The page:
Wickford Tales


According to the gazetteer, Wickford, Rhode Island (pop., 2,437), ” noted chiefly for its fine eighteenthcentury buildings, for its oyster and lobster fisheries, and for the manufacture of elastic braid. But a lady who has known the town well since 1885 has written for us a considerably more lively account of it. “I was always glad to get back from Europe,” she says, “to Wickford, where things were happening.”—The Editors


My father’s family were simple people. The men, most of them, followed the sea. For years my grandfather sailed the packet carrying the mail from Wickford, a village on Narragansett Bay, over to Newport, on the other side of the bay, and all his boys, as they grew old enough, helped him.

The boys were all very tall and fine looking. Nick, the oldest, grew fast and was always tired, as most overgrown boys are. One winter day he decided he had worked long enough and needed a rest. He told his father his foot hurt him, so he couldn’t make the trip. “Let’s see, Nicky. My, that is serious. You must not put your shoe on. But no one will notice. Come along just the same.” Captain Baker picked up poor Nicky’s shoe, and for two days Nick travelled one shoe off and one shoe on, in the bitter weather. Then he humbly begged his father for his shoe and grate- fully put it on. His brothers never let him forget that episode and many times in life asked him, “Where’s your shoe, Nick?”

Miss Willie Cotter, a cousin, who was very fond of Captain Baker, worried about his winter trips and finally called on him and said, “Captain David, I feel it is my duty to warn you to give up taking the mail to Newport. Something will happen to you. Your grandfather was lost at sea, your father was lost at sea, and your brother was lost at sea.”

“All right, Miss Willie, but don’t you ever go to bed again. Your mother died in bed, your father died in bed, and your grandfather died in bed.” Captain Baker kept on sailing, and he, bless his heart, also died in bed.

My father, David Sherman Baker, Jr., was a captain, with his papers from the customhouse, when he was thirteen years old. He was six foot three then and never grew after that. I grew with the same rapidity and reached five foot ten when I was thirteen. Thank God, I stopped growing. When I was a child and went to the public school in Wickford for one term, between governesses, I heard a visitor say, “What is that woman doing in the class with all those children?” I was eleven.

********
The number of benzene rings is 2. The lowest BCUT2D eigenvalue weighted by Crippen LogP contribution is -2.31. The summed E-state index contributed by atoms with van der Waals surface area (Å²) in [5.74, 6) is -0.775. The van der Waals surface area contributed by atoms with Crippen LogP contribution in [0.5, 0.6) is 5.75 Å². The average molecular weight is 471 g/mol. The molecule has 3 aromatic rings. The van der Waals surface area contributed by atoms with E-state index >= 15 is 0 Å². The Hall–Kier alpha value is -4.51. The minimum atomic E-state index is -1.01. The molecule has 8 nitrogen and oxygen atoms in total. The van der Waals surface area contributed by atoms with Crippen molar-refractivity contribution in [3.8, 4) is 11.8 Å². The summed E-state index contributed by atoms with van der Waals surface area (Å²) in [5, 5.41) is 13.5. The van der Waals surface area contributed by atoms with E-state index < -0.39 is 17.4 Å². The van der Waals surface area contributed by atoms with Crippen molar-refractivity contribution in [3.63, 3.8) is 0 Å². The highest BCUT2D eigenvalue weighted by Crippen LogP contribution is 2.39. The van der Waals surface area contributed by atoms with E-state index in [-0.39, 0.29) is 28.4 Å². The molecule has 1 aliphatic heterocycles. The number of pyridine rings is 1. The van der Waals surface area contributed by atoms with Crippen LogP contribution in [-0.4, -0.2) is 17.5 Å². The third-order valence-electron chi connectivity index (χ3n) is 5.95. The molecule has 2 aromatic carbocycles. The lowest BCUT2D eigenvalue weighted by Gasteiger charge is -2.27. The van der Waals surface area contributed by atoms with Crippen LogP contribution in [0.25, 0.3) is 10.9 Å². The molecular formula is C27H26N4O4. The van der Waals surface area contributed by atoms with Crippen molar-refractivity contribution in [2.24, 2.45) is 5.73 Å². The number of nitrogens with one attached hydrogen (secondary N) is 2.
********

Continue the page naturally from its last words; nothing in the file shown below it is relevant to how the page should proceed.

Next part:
My father and his brother Ben, after they had finished school in Wickford, went to the East Greenwich Academy, seven miles away. They walked there in the fall when the term began, and soon grew very home- sick. Many days they would walk back till they could look down on Wickford and their home from the hill back of the town, be comforted that it was still there, and walk the seven miles back to East Greenwich. They felt it was not fitting to visit their family until the term ended.

I wonder if Father ever told his mother about that. Probably not. His mother loved him so, and was so proud of him and her six other sons and one daughter. Three of the sons, including Father, worked their way through school and college to become lawyers.

My Grandmother Baker was well disposed toward everyone, and very witty. She came of a race of giants. She was nearly six feet tall and her seven brothers were all over six foot six, and the tallest seven foot four. (It is from her, I suppose, that my father and later my brother and I got our height.) She could always tell a funny story, and possessed the rare gift of being able to laugh at herself. Poor darling, she needed all of her humor the last years of her life, for she became afflicted with an odd disease: she would go in just the opposite direction from where she wanted to go, and the harder she tried not to, the worse it got. If she wanted to go out in the garden she would go into the kitchen.

Once, I remember, I was all dressed up to go to church and went to call on her first. She wanted to come into the parlor and see me and she got under the bed and couldn’t get out. I got under, too, and tried to push her out, but she was as big as I was, and heavier. In some way she got me wedged in, and Grandpa and Father had to lift the bed up to get us out. I was ruined for church.

Grandpa got religion quite late in life. It came on him all of a sudden, and in winter. He wanted and insisted that he be baptized at once, in the Baptist Church. The Baptists immersed for baptism and the minister wanted Grandpa to wait until warmer weather. He said Grandpa had waited fifty-five years, and a few more months couldn’t hurt him.

But Grandpa had great zeal, so they all went to the river—it is said that the crowd was large—and cut the ice, and the minister and Grandpa went in. Grandpa was much bigger than Parson Dawes, and when the Parson immersed Grandpa he sort of let go and Grandpa’s head got under the ice, and one of the deacons had to help pull Grandpa out and help them both to shore, they were so numbed with the cold.

Grandpa said it did him a lot of good and he tried to make his sons be immersed. Some of them were, but they waited till summer.